July 23, 2011
With no deal in sight for a resolution to the looming economic crisis, President Obama met with Congressional leaders in a brief session Saturday morning, a last-ditch effort to prevent default on the nation's debt.
It was business-casual at the White House, even as both parties looked to brainstorm stopgap solutions to prevent default. Vice President Joe Biden, House Speaker John Boehner, Senate Majority Leader Harry Reid, Senate Minority Leader Mitch McConnell, and House Minority Leader Nancy Pelosi attended this morning's session. The meeting, requested by the president yesterday, began at 11:08 a.m and concluded at 11:58 a.m., a White House official said.
House and Senate leaders have said they are prepared to undertake the final push to reach a compromise before the August 2 deadline. Friday's breakdown of talks between Boehner and Obama created the immediate prospect of a faceoff between the House and Senate, with each pushing separate fallback plans. Both parties have said they will be working throughout the weekend in attempts to reach consensus.
"The President wanted to know that there was a plan for preventing national default," McConnell said in a statement. "The bipartisan leadership in Congress is committed to working on new legislation that will prevent default while substantially reducing Washington spending."
House Republican leaders planned to hold a conference call with rank-and-file members after Saturday's meeting.
Pelosi, after the meeting, said she "certainly would hope" that there could be a deal reached this weekend. But she outright rejected the possibility of any short-term agreement, saying that was "absolutely, positively not" going to happen.
"If we're going to do it by August 1, you've got to engineer back. We've got to make every moment count," she said.
Obama, at a White House press conference Friday night notable for his palpable frustration, ruled out any short-term debt limit increase. He said he wanted congressional leaders to present alternatives on Saturday, pressing for a proposal that lasts until 2013-after the presidential election.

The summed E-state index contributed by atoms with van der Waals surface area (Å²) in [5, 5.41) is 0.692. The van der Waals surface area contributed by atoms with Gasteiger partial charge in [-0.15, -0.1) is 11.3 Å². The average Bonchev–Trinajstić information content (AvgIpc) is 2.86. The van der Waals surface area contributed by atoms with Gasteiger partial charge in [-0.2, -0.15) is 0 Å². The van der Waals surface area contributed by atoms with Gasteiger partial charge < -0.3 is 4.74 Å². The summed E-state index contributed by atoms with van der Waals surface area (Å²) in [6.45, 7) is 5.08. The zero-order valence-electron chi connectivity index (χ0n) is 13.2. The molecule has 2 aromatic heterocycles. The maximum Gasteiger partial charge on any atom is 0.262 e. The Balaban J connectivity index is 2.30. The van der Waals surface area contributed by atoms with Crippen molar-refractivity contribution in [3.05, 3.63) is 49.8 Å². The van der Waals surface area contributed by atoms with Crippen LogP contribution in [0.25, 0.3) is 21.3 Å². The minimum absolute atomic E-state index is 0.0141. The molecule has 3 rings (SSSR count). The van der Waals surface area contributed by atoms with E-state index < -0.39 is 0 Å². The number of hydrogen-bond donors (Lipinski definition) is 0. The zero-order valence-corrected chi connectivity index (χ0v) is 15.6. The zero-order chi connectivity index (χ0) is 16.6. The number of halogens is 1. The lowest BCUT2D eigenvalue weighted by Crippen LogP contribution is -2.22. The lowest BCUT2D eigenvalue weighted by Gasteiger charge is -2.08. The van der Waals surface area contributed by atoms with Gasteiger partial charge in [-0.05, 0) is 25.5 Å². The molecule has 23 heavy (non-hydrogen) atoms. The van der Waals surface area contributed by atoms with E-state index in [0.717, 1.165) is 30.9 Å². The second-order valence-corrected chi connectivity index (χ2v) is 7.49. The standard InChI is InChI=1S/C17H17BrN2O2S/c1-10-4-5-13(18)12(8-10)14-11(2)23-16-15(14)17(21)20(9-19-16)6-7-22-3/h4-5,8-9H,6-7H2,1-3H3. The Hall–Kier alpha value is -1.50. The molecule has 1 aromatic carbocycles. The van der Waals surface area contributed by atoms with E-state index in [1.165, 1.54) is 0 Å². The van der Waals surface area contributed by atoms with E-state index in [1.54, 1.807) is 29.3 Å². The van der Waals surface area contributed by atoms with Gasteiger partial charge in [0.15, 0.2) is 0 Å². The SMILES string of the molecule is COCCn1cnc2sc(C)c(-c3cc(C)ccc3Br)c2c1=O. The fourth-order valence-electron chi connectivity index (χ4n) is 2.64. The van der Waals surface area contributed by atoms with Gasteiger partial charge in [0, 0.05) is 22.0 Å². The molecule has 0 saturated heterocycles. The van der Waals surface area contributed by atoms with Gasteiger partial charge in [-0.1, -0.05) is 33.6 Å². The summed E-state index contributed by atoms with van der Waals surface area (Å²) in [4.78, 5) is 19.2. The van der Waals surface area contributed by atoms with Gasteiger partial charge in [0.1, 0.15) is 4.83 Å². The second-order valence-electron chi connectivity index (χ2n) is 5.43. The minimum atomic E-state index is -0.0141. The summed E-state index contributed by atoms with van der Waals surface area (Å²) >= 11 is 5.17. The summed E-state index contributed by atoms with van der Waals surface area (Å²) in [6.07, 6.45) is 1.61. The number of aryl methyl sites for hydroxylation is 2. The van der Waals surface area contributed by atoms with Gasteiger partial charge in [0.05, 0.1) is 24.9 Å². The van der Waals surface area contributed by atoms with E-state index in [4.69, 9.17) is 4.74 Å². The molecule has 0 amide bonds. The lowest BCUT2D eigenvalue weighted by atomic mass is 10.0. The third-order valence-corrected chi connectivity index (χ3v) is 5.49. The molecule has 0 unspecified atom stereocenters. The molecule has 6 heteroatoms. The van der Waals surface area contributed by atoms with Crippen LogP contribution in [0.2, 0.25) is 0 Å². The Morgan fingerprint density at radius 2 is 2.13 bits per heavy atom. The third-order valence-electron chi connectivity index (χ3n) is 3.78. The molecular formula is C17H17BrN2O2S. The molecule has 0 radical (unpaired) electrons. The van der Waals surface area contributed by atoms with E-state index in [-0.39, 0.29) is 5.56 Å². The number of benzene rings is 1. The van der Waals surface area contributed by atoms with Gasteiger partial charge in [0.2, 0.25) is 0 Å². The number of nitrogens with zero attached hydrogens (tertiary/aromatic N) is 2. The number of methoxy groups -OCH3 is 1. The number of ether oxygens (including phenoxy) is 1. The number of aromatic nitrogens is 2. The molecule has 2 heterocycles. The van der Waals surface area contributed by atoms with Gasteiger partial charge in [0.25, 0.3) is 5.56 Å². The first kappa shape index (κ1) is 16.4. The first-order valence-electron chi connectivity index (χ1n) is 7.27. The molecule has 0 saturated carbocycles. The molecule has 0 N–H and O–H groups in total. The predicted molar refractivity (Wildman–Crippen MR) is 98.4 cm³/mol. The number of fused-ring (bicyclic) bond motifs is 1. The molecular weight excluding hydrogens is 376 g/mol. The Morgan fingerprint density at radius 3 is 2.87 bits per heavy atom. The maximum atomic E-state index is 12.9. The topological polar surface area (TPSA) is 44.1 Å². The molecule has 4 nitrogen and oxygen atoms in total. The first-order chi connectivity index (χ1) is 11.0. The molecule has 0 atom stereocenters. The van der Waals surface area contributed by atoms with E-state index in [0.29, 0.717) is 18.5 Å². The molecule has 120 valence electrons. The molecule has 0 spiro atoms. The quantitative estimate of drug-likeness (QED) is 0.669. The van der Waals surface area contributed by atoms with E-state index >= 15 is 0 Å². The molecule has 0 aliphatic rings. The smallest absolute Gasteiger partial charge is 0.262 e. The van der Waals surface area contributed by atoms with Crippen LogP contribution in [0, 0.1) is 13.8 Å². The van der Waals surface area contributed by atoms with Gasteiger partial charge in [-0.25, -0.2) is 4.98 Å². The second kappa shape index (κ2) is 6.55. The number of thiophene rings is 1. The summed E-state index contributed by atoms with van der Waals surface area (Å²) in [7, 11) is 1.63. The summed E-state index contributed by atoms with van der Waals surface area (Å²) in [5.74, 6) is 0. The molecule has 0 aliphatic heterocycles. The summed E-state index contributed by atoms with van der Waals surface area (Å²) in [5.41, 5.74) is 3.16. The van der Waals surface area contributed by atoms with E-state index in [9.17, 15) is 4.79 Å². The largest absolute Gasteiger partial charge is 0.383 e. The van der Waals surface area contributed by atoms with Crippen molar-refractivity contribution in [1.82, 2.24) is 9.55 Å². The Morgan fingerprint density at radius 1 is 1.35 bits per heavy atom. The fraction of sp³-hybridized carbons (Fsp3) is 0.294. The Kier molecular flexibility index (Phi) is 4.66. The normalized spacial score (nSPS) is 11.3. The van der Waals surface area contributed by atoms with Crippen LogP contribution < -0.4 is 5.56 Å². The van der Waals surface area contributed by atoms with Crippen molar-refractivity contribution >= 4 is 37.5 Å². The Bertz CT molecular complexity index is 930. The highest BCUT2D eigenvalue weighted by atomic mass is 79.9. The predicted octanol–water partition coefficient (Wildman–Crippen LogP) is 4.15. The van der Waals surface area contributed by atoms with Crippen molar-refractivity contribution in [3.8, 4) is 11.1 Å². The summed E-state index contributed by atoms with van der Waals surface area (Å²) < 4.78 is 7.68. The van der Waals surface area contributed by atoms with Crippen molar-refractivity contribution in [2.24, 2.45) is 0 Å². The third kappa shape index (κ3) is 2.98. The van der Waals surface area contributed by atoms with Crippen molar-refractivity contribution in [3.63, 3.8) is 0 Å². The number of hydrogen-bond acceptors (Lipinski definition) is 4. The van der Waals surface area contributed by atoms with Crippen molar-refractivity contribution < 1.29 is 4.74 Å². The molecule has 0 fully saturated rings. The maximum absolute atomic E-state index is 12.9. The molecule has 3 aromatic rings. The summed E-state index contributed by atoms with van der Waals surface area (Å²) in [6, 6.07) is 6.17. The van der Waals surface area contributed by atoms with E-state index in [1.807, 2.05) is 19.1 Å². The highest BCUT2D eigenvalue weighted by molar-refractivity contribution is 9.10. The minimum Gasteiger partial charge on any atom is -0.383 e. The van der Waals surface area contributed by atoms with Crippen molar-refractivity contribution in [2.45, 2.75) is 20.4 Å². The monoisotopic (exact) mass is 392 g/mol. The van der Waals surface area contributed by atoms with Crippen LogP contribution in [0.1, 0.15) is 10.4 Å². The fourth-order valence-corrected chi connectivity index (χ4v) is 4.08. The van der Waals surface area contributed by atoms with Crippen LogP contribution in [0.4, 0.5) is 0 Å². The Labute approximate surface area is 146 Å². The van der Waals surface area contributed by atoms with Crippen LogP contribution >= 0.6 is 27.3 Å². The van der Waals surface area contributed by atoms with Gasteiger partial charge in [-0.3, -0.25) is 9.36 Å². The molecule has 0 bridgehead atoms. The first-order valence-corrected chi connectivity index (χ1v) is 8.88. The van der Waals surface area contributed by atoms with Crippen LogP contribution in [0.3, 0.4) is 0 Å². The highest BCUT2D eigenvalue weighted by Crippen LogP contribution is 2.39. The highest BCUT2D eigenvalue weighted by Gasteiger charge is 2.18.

Boehner's office on Saturday morning chided Obama for opposing any proposal that does not raise the $14.3 trillion plan by enough to resolve the issue until after the November 2012 election, accusing the president of playing politics. "We do not know what size or shape a final package will take, but it would be terribly unfortunate if the president was willing to veto a debt limit increase simply because its timing would not be ideal for his re-election campaign," a Boehner aide said.
The Boehner aide said the speaker would "reiterate again today that in order for a bill to pass the House, it must include cuts greater than the debt limit increase."
That argument could lay groundwork for the speaker to move forward with a bill that incorporates $1.5 trillion in spending cuts identified in talks led by Biden. That would require raising the debt ceiling again before March 2012. The measure could include two years of spending caps. It would be the first piece of a two-part process that Boehner proposed to Obama before their grand bargain talks collapsed. McConnell has encouraged House GOP leaders to consider this course.
But Obama and Reid, worried the House would try to pressure them into passing the bill just before the August 2 deadline with the suggestion the must accept it or risk default, have said they would reject it.
Reid could start floor action Monday by filing cloture on a joint proposal with McConnell to allow Obama to raise the debt ceiling by $2.5 trillion himself if, ultimately, more than two thirds of both chambers did not stop him.
That measure would also create a special bicameral congressional committee of 12 members that could recommend cuts that would receive expedited consideration and it could include a mechanism to give the deficit reduction plan from the so-called Gang of Six a vote. Reid has suggested the House could then add the same $1.5 trillion in cuts it is eyeing after Senate passage.
But Boehner aides on Friday called this option as good as dead, insisting talks with Reid were starting anew with a clean slate.
Of the potential paths ahead, the McConnell-Reid option has remained deeply unpopular for most House Republicans, and would likely require a good number of House Democrats to join fewer Republicans to pass the House.
But Boehner has stopped short of shutting the door. He said at a press conference July 14 that, "Mitch described his proposal as a last-ditch effort in case we're unable to do anything else… And what may look like something less than optimal today, if we're unable to get to an agreement, might look pretty good a couple of weeks from now."
Major Garrett contributed to this report.
July 23, 2011